Profile: Jade Raymond
Hitting “Start” on an AAA gaming franchise—again
Before she could read, Jade Raymond could play video games. “I remember sitting on my cousin’s lap playing text adventure games on his Apple II,” she says. “He’d read to me and ask what I wanted to do next. It blew my mind.”
Today, Raymond is the one blowing minds, as one of the gaming industry’s most sought-after producers. After building Ubisoft’s Toronto studio from the ground up, Raymond returned home to Montreal last year to do it all again, this time with former employer Electronic Arts (EA) and a marquee game franchise: Star Wars.
A hyper-diligent student, Raymond says she was always focused on progressing “better and faster.” She read as much as possible, volunteering at the library for better book access, and joined an afterschool robot-building club even though it had just one other member. She began working as soon as she was old enough, as a babysitter, waitress, table busser and switch-board operator—“name a crappy job [and] I’ve done it,” she jokes—and when her grades remained near-perfect despite all those extracurricular activities, she switched to a more challenging private school. Video games proved a perfect fit for her methodical, determined character. She remembers a trip to visit family in San Francisco at the age of 12: Initially, her gamer uncle easily won their contests, so she made it her summer’s mission to vanquish him at every game he owned. “I had doughnut-shaped blisters on both thumbs, but I beat him,” she says.
Many hours spent in front of the console led to an epiphany that turned into a career: “Someone makes this, so this must be a job.” After a degree in computer science at McGill and a two-year stint at Sony, she moved to San Francisco and EA in 2000 to produce The Sims Online—a multiplayer, web version of the hit franchise. A part-time gig on gaming industry TV show The Electric Playground turned her into a rising star, but also attracted malicious discussion on gamer forums.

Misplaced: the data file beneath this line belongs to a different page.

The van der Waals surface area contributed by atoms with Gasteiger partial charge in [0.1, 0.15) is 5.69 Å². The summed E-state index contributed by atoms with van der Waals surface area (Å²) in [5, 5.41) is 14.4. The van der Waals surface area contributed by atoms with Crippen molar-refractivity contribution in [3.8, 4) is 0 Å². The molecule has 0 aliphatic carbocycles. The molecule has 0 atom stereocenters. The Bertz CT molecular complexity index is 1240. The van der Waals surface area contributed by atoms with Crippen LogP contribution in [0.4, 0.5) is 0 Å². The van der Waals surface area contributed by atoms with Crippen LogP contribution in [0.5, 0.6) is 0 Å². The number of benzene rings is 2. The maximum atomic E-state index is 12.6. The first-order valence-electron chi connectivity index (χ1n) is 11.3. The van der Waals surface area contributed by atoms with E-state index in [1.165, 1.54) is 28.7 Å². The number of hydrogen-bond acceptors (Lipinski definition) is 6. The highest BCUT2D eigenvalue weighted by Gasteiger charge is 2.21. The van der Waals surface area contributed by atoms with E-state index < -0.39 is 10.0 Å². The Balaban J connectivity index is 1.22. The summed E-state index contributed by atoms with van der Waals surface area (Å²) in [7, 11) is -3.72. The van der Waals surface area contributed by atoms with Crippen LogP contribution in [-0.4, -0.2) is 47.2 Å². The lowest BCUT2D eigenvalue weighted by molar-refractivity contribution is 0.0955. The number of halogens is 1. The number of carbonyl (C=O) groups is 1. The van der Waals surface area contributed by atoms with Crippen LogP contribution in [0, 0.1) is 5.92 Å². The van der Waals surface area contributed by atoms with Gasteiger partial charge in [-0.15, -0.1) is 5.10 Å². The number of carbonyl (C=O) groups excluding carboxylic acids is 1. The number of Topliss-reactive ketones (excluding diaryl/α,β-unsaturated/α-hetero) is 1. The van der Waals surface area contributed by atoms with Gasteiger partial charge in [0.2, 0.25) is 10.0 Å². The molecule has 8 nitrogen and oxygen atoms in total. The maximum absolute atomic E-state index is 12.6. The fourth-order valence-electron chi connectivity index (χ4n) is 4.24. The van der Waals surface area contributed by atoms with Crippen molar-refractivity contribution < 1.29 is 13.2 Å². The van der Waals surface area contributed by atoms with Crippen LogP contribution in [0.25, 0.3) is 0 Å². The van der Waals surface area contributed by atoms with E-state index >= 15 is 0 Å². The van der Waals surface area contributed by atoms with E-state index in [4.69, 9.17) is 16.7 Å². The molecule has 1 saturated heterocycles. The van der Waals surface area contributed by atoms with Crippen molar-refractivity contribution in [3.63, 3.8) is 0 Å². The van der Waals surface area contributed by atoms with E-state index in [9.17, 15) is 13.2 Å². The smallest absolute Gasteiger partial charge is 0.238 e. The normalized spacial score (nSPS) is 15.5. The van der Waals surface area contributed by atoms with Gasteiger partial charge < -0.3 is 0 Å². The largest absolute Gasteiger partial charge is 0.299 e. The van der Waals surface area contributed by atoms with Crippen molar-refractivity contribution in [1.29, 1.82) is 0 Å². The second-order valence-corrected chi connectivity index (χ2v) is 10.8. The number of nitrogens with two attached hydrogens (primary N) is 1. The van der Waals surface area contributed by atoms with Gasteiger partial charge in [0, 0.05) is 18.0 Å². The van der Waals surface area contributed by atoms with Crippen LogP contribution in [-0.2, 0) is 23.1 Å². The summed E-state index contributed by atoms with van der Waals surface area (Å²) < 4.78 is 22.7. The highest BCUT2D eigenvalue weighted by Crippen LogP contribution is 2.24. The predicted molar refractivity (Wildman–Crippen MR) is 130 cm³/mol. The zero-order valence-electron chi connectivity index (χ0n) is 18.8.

In 2004, Raymond moved back to her home turf of Montreal with Ubisoft, where she was put in charge of Assassin’s Creed. Some gamers protested the choice of a female producer for the violent action-adventure, but then and now, Raymond prefers to ignore the trolls. “It doesn’t reflect the majority of fans, or how the industry really is,” she says. Despite the haters, the Assassin’s Creed games have sold 76 million copies and banked $6 billion in revenue since its 2007 launch.
In Montreal, Raymond met her husband—an industrial engineer who doesn’t play video games—and had the first of two kids. A fortnight before her due date, her boss at Ubisoft pulled her into his office. “I thought he was going to say, ‘What’s the hand-off plan?’” she says. Instead, he asked her to move to Toronto, and build a 350-person studio from scratch to produce what the industry calls “AAA” games, ones with the highest development and promotion budgets. Raymond reached for her rolodex—in two decades, she’s worked with over 700 developers—and handpicked a dream team willing to bet on her leadership and vision. “When you’re competent and fair, you gain people’s respect,” she says.
After five years and one blockbuster—2013’s Splinter Cell: Blacklist—Raymond began to feel a familiar antsy feeling. She’s always had a love of travel and change—the family moved often when she was a child, once living briefly in Jamaica. Now it was time again to try something new. “If I didn’t give myself a kick in the butt, I was basically retired,” she says. In October 2014, she parted ways with Ubisoft.
Raymond wasn’t out of work for long. Last summer, she re-joined EA. Anxious to improve its lacklustre performance in the action-adventure genre, the company brought Raymond back to head up a once-in-a-lifetime project: new Star Wars games.
Paired with writer Amy Hennig, Raymond is building from the ground up again at EA’s Motive Studios. (She’s also in charge of the company’s Redwood, CA-based Visceral Games label). And her leadership has once again drawn in top gaming talent. “She pushes for a work environment that promotes candour, trust and empowerment,” says producer Jean-Francois Poirier. Plus there’s the small matter of Star Wars. “It’s pretty easy to appreciate the adventure ahead.”
It all adds up to a challenge of galactic proportions. Fortunately, her urge towards super-productivity lives on. “Even today, it’s hard for me not to cross the street diagonally to optimize my time,” she laughs. “But I’ve got kids now so I try to set a good example.”